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Home renovation can be an all-encompassing project – and you’ll be amazed by the variables you’ll be forced to consider.
In no time, you’ll be thinking about hollow doors, solid doors, frameless doors, glazed, sliding, bifold doors, pocket doors…
The jargon is endless.
And it can be dizzying.
Your choice of doors makes a significant impact on the flow, the aesthetic, and the layout of your home. So knowing what’s out there is the first step to making decisions.
We’ve compiled a comprehensive “how-to” for choosing the right type of doors for your property.
Internal doors create privacy for each room while injecting personality and a style profile on the surrounding chamber.
If you have a period home and the doors are in good condition, you might consider having them stripped or dipped to restore them to their original bare wood.
However, stripping requires an enormous amount of effort and could cost you as much as it costs to replace the door completely.
Replacing internal doors, and juxtaposing a modern look in a period home can be the difference between bland and brilliant.
However, there are some considerations to take into account.
The choice between hollow and solid doors is largely driven by price.
A hollow door is a two-skin construction with an air cavity within the core. Hollow doors are lightweight and much cheaper than their solid counterparts.
However, hollow doors come in a wide variety of stylish designs, and they’re sturdy enough for general use.
A solid door, on the other hand, feels sturdy and substantial. A solid door with an engineered timber core is the best choice if price isn’t a deciding factor; less likely to warp than a standard solid wood door which can be sensitive to environmental change throughout the year.
Solid doors provide better sound and thermal insulation than their hollow equivalents.
A standard-sized hollow core door should start at around £30/$50 per door; while a solid door is likely to be approximately £70/$100 per door.
Many people choose to spend more on the downstairs doors, fitting more standard doors in the rooms upstairs.
Guests are likely to see only the downstairs doors, so if you’re going for the wow-factor (but need to stay in control of the budget), consider the downstairs your aesthetic priority.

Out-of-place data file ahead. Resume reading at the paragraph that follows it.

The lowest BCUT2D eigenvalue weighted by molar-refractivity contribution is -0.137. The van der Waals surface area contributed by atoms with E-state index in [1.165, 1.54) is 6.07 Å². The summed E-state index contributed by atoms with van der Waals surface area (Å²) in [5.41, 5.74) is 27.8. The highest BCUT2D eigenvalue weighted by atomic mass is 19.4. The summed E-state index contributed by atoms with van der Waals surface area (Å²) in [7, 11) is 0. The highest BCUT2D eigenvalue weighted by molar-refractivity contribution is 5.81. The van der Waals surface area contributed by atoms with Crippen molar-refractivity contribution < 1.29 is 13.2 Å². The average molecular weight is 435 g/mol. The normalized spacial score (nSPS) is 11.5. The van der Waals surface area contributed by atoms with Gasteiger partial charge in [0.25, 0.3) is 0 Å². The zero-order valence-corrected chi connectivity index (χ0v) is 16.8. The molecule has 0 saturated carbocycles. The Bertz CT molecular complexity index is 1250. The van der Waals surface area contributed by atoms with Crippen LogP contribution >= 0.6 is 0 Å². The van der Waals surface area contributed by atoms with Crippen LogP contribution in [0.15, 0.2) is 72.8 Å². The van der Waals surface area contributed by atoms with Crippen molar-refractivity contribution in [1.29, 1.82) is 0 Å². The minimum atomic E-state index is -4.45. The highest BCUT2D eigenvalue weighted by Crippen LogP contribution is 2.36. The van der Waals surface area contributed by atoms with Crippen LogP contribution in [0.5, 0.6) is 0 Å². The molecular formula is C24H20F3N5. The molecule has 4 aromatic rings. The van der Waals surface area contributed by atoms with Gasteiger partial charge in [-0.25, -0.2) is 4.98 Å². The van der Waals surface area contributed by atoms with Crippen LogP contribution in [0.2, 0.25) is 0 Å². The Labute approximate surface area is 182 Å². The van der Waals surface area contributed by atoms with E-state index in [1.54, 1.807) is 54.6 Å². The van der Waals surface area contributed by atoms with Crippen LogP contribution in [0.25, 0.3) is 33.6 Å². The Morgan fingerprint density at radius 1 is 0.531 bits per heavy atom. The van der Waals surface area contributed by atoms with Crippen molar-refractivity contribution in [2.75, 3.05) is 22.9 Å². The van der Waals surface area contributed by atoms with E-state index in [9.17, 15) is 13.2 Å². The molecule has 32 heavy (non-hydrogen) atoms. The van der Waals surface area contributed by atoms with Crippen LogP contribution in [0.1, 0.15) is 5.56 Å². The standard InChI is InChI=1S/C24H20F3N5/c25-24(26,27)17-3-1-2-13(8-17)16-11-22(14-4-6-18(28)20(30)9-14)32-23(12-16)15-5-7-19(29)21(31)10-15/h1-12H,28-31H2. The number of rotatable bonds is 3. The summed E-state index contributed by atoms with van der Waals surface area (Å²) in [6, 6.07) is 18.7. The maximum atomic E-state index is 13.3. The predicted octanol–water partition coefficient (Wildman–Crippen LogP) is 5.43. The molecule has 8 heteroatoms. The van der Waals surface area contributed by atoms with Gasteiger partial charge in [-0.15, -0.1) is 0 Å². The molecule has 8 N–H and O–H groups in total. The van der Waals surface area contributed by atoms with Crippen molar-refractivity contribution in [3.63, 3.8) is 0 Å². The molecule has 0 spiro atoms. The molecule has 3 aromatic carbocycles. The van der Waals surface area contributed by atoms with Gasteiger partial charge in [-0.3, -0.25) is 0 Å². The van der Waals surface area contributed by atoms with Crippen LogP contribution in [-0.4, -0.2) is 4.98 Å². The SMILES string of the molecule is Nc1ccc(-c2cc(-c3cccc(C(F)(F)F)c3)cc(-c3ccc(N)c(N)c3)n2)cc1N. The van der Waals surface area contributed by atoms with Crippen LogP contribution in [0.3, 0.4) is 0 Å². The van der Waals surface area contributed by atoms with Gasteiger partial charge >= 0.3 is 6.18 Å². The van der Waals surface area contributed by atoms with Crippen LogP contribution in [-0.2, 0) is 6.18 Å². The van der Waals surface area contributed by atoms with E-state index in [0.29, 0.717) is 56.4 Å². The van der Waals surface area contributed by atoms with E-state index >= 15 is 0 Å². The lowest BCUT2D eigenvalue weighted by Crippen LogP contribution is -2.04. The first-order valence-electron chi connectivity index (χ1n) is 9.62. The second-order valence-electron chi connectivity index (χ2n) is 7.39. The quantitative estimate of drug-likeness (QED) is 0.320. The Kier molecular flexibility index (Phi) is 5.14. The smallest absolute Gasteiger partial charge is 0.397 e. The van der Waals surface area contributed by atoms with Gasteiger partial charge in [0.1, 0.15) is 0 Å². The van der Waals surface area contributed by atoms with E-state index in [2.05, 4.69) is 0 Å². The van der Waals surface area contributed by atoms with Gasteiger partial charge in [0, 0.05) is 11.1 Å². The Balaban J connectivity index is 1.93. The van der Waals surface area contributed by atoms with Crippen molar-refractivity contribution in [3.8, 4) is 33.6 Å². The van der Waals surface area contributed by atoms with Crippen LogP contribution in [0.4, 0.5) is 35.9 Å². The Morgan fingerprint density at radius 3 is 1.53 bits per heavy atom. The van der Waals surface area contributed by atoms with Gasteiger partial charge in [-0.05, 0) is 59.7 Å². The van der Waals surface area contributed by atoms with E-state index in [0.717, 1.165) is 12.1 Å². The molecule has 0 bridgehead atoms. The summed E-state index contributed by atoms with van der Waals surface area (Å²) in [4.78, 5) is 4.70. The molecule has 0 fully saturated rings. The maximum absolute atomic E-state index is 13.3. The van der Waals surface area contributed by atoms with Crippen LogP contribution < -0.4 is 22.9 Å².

There are some important considerations:
The hallway is the first thing that your guests see when they enter your home. A dark hallway can feel unwelcoming and cold.
If you have a dark entrance space, consider installing glazed- or part-glazed doors throughout the downstairs of the home.
If your back room has beautiful bifold doors, opening onto the garden and affording a wealth of daylight into the space, consider monopolizing on that daylight. Allow the light to flow around the home with glazed doors.
Pocket- or sliding-doors are becoming particularly popular because they maximize your available space.
Sliding doors are stylish and free up the arc of swing that traditional side-hinged doors demand.
If you’re tight on space (or just like the idea of stylish doors that disappear into the wall), consider pocket doors.
Frameless doors are modern and stylish – they blend into the fabric of the home, almost disappearing into the wall.
Frameless doors can be more expensive than standard framed doors to install because the construction needs to accommodate the invisible frame and shadow gap.
Houses with large rooms and tall ceilings could benefit from over-sized doors. A standard door size is around 2 metres in height, but for tall rooms, going to a height of 2.4m or more adds an element of grandeur.
Of course, non-standard sizes are always going to be more expensive.
When you’re buying a door, you can buy just the door leaf or an entire doorset.
When you buy a doorset, you get the door leaf, the door lining, and the architrave. You also get hinges, latches, locks, etc. The handle may also be included, although this isn’t necessarily standard.
When you buy just the door, you only get the door leaf. If the door frame is already in place, you might consider saving yourself some money with just the door leaf.
Doorsets often make the installation of your doors a little quicker because you have everything you need in one place.
It’s recommended that you hire a skilled carpenter to install your door as it can be a precision operation.
Fire doors aren’t required in most standard “two-up-two-down” properties. They’re an expectation of Building Regulations if the property is more than two stories or when a loft has been converted for dwelling purposes.
Fire doors are around 10-20% more expensive than a standard door.
The front door is a potential statement piece which can add a real sense of what to expect inside. Reserving a budget for your front door is an investment well made.
Similar considerations should be made for external doors – should they be glazed or solid, and what type of locking mechanism will maximize the security of your home?
A real way to boost a property’s desirability is adding bifold doors to the back of the house. Bifold doors concertina into themselves to open the entire back wall of the home; blurring the line between the inside and outside.
Daylight floods into spaces with bifolds, and the windows provide super-efficient thermal insulation during the winter.
The biggest mistakes people make when choosing doors for a renovation project are:
So, when you’re choosing the doors for your renovation project, enter the prospect with a little insight and avoid the pitfalls.
Read more: 16 Popular Types of Doors to Choose From